alexa Intralymphatic histiocytosis following placement of a metal implant.


Rheumatology: Current Research

Author(s): Grekin S, Mesfin M, Kang S, Fullen DR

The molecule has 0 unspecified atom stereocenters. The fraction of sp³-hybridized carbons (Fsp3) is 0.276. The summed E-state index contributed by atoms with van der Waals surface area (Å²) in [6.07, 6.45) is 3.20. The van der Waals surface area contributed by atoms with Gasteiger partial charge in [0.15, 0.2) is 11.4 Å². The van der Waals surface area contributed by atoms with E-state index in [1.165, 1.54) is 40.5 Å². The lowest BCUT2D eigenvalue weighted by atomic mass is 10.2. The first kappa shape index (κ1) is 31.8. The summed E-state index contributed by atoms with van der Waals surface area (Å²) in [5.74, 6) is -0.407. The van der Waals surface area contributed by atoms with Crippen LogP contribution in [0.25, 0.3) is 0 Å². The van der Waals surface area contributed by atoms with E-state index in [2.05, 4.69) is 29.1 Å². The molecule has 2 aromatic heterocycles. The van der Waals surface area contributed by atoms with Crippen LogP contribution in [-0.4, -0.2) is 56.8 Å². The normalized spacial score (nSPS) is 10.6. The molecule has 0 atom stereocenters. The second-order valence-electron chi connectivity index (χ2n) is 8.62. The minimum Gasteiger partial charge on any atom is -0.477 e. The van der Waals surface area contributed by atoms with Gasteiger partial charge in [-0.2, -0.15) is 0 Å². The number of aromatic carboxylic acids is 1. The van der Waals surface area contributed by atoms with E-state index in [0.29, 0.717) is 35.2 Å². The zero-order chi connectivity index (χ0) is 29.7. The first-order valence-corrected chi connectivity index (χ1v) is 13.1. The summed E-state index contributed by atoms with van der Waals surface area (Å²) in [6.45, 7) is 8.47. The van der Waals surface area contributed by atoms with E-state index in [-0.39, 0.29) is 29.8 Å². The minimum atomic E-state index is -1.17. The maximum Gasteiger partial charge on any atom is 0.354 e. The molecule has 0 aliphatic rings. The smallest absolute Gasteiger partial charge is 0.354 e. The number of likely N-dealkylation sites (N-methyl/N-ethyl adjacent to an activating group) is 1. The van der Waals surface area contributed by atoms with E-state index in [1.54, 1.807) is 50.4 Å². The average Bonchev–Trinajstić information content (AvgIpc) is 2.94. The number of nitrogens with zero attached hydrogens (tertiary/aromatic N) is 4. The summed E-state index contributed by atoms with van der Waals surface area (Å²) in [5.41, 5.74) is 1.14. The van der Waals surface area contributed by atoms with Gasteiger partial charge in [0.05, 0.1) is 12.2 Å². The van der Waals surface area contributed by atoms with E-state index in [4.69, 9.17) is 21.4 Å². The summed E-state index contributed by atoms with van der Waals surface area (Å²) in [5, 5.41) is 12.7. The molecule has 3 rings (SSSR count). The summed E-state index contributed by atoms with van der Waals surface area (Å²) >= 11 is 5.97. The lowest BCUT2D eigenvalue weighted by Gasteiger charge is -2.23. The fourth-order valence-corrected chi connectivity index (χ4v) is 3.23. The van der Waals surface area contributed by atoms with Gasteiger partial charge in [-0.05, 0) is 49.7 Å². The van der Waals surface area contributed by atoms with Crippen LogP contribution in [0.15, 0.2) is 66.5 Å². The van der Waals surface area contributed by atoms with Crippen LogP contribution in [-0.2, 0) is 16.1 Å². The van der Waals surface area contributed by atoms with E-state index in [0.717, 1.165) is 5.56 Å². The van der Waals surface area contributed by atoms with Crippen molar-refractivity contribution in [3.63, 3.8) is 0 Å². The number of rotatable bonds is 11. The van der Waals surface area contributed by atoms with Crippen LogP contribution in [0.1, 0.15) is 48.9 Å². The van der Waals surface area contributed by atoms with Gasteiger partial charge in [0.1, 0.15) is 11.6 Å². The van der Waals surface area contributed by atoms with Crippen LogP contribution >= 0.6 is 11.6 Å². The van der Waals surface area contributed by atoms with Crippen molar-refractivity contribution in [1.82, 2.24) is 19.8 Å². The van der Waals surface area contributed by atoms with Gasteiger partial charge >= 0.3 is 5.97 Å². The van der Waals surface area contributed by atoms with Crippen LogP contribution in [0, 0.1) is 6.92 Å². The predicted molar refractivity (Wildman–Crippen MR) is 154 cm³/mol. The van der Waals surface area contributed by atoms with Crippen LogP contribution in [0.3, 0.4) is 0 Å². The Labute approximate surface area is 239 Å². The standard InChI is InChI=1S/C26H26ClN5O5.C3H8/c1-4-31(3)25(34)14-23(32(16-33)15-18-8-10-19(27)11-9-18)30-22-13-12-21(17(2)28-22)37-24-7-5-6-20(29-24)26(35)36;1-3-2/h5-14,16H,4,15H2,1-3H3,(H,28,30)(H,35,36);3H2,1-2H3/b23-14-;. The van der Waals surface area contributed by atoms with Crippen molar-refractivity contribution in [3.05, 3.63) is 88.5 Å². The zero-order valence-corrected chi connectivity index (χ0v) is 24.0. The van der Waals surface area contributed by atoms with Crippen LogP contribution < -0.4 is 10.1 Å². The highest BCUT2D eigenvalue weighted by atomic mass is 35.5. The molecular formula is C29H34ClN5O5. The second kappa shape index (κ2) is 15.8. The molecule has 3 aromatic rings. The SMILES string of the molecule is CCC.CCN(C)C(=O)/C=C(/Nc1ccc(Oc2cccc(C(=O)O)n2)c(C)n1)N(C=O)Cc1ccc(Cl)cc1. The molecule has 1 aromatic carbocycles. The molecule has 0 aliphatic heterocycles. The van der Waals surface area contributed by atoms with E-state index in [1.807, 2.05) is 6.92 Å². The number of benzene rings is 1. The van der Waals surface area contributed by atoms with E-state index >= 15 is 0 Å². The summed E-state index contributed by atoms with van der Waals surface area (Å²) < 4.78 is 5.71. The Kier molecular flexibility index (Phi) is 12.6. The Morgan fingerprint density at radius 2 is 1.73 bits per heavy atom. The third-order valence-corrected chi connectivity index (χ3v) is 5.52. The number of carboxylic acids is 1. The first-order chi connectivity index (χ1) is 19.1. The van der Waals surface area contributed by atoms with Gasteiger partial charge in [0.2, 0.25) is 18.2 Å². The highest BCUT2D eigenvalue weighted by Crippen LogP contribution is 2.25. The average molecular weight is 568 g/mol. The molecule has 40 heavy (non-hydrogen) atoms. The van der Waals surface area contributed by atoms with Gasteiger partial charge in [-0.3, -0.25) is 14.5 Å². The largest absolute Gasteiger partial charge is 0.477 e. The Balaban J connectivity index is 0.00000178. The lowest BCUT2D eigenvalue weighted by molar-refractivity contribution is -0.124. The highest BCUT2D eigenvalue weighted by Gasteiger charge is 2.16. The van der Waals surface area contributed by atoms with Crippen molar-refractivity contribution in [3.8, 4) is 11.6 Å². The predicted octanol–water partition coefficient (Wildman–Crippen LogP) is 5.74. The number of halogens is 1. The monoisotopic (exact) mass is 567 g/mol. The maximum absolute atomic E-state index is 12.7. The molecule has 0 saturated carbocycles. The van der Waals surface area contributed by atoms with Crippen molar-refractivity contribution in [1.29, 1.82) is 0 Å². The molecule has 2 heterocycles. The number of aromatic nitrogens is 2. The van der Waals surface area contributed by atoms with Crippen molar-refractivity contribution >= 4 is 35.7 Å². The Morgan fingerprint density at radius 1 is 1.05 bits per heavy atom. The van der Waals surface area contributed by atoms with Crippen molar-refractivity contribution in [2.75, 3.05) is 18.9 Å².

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Abstract Intralymphatic histiocytosis (IH) is a rare condition first reported in 1994 by O'Grady et al. Less than 40 cases have been reported, with the majority occurring in patients with rheumatoid arthritis. We present a case of a 72-year-old man who developed an asymptomatic rash on his left upper arm 3 years after placement of a metal implant to stabilize a fractured humerus. Examinations revealed a poorly demarcated erythematous to brown indurated plaque with a pebbly surface overlying the inferior portion of the surgical scar. Biopsy revealed a mixed dermal infiltrate with a complex glomeruloid intravascular accumulation of histiocytes and neutrophils. Histiocytes were identified with immunostaining for CD68. Immunostains for CD31 and D2-40 confirmed the intravascular location of the histiocytes. This reactive process is closely related to reactive angioendotheliomatosis, but is best classified as IH. This is the only case of IH reported in association with a metal implant of the upper arm and the fourth case reported in association with a metal implant. Although the pathogenesis of IH is unknown, a role for lymphatic stasis secondary to chronic inflammation or surgery has been suggested. This is a benign process with a chronic course, and there are no known efficacious treatments. Copyright © 2010 John Wiley & Sons A/S. This article was published in J Cutan Pathol and referenced in Rheumatology: Current Research

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